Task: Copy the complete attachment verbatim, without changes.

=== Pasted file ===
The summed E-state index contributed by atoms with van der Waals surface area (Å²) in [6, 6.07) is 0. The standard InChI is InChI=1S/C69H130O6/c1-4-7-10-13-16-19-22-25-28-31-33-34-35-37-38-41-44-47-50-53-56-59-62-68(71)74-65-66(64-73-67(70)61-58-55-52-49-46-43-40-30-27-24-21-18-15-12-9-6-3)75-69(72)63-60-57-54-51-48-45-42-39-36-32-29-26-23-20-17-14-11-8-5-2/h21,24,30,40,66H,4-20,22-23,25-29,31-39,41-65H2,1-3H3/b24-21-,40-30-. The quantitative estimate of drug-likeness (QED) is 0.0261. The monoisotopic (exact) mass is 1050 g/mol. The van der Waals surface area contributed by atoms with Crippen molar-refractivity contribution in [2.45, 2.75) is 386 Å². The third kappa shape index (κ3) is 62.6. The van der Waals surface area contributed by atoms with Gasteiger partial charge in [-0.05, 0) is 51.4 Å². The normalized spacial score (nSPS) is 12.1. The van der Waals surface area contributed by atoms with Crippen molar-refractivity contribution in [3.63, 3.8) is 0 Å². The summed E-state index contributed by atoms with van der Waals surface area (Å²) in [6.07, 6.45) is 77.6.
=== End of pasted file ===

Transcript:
The summed E-state index contributed by atoms with van der Waals surface area (Å²) in [6, 6.07) is 0. The standard InChI is InChI=1S/C69H130O6/c1-4-7-10-13-16-19-22-25-28-31-33-34-35-37-38-41-44-47-50-53-56-59-62-68(71)74-65-66(64-73-67(70)61-58-55-52-49-46-43-40-30-27-24-21-18-15-12-9-6-3)75-69(72)63-60-57-54-51-48-45-42-39-36-32-29-26-23-20-17-14-11-8-5-2/h21,24,30,40,66H,4-20,22-23,25-29,31-39,41-65H2,1-3H3/b24-21-,40-30-. The quantitative estimate of drug-likeness (QED) is 0.0261. The monoisotopic (exact) mass is 1050 g/mol. The van der Waals surface area contributed by atoms with Crippen molar-refractivity contribution in [2.45, 2.75) is 386 Å². The third kappa shape index (κ3) is 62.6. The van der Waals surface area contributed by atoms with Gasteiger partial charge in [-0.05, 0) is 51.4 Å². The normalized spacial score (nSPS) is 12.1. The van der Waals surface area contributed by atoms with Crippen molar-refractivity contribution in [3.63, 3.8) is 0 Å². The summed E-state index contributed by atoms with van der Waals surface area (Å²) in [6.07, 6.45) is 77.6.